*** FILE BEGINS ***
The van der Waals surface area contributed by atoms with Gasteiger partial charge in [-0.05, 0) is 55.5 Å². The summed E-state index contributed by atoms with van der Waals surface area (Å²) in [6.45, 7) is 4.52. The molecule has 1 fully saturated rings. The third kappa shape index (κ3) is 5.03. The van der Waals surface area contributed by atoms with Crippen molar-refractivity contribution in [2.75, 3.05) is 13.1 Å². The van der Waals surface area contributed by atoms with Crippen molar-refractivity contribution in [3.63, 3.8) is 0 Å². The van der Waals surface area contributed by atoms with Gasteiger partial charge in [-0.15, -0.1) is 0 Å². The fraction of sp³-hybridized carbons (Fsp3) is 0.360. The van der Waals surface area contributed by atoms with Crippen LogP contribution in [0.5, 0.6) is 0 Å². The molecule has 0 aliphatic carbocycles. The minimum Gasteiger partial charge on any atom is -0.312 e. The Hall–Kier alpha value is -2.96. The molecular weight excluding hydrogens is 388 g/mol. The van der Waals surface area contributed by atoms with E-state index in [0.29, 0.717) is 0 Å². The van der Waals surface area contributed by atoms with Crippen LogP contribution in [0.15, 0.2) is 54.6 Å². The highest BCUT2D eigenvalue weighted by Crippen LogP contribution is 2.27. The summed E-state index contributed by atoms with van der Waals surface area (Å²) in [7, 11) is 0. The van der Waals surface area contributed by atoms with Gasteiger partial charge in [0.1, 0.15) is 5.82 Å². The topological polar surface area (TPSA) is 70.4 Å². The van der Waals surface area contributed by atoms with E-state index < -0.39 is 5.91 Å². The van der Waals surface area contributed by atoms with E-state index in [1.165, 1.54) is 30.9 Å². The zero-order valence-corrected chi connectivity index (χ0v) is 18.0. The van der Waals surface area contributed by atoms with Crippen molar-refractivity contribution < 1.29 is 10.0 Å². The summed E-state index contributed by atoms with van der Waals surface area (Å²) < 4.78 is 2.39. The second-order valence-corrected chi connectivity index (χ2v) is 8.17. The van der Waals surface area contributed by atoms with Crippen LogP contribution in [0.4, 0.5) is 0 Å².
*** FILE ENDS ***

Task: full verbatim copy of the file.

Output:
The van der Waals surface area contributed by atoms with Gasteiger partial charge in [-0.05, 0) is 55.5 Å². The summed E-state index contributed by atoms with van der Waals surface area (Å²) in [6.45, 7) is 4.52. The molecule has 1 fully saturated rings. The third kappa shape index (κ3) is 5.03. The van der Waals surface area contributed by atoms with Crippen molar-refractivity contribution in [2.75, 3.05) is 13.1 Å². The van der Waals surface area contributed by atoms with Crippen molar-refractivity contribution in [3.63, 3.8) is 0 Å². The van der Waals surface area contributed by atoms with Gasteiger partial charge in [-0.15, -0.1) is 0 Å². The fraction of sp³-hybridized carbons (Fsp3) is 0.360. The van der Waals surface area contributed by atoms with Crippen LogP contribution in [0.5, 0.6) is 0 Å². The molecule has 0 aliphatic carbocycles. The minimum Gasteiger partial charge on any atom is -0.312 e. The Hall–Kier alpha value is -2.96. The molecular weight excluding hydrogens is 388 g/mol. The van der Waals surface area contributed by atoms with E-state index in [0.29, 0.717) is 0 Å². The van der Waals surface area contributed by atoms with Crippen LogP contribution in [0.15, 0.2) is 54.6 Å². The highest BCUT2D eigenvalue weighted by Crippen LogP contribution is 2.27. The summed E-state index contributed by atoms with van der Waals surface area (Å²) in [7, 11) is 0. The van der Waals surface area contributed by atoms with Gasteiger partial charge in [0.1, 0.15) is 5.82 Å². The topological polar surface area (TPSA) is 70.4 Å². The van der Waals surface area contributed by atoms with E-state index < -0.39 is 5.91 Å². The van der Waals surface area contributed by atoms with E-state index in [1.165, 1.54) is 30.9 Å². The zero-order valence-corrected chi connectivity index (χ0v) is 18.0. The van der Waals surface area contributed by atoms with Crippen molar-refractivity contribution < 1.29 is 10.0 Å². The summed E-state index contributed by atoms with van der Waals surface area (Å²) < 4.78 is 2.39. The second-order valence-corrected chi connectivity index (χ2v) is 8.17. The van der Waals surface area contributed by atoms with Crippen LogP contribution in [0.4, 0.5) is 0 Å².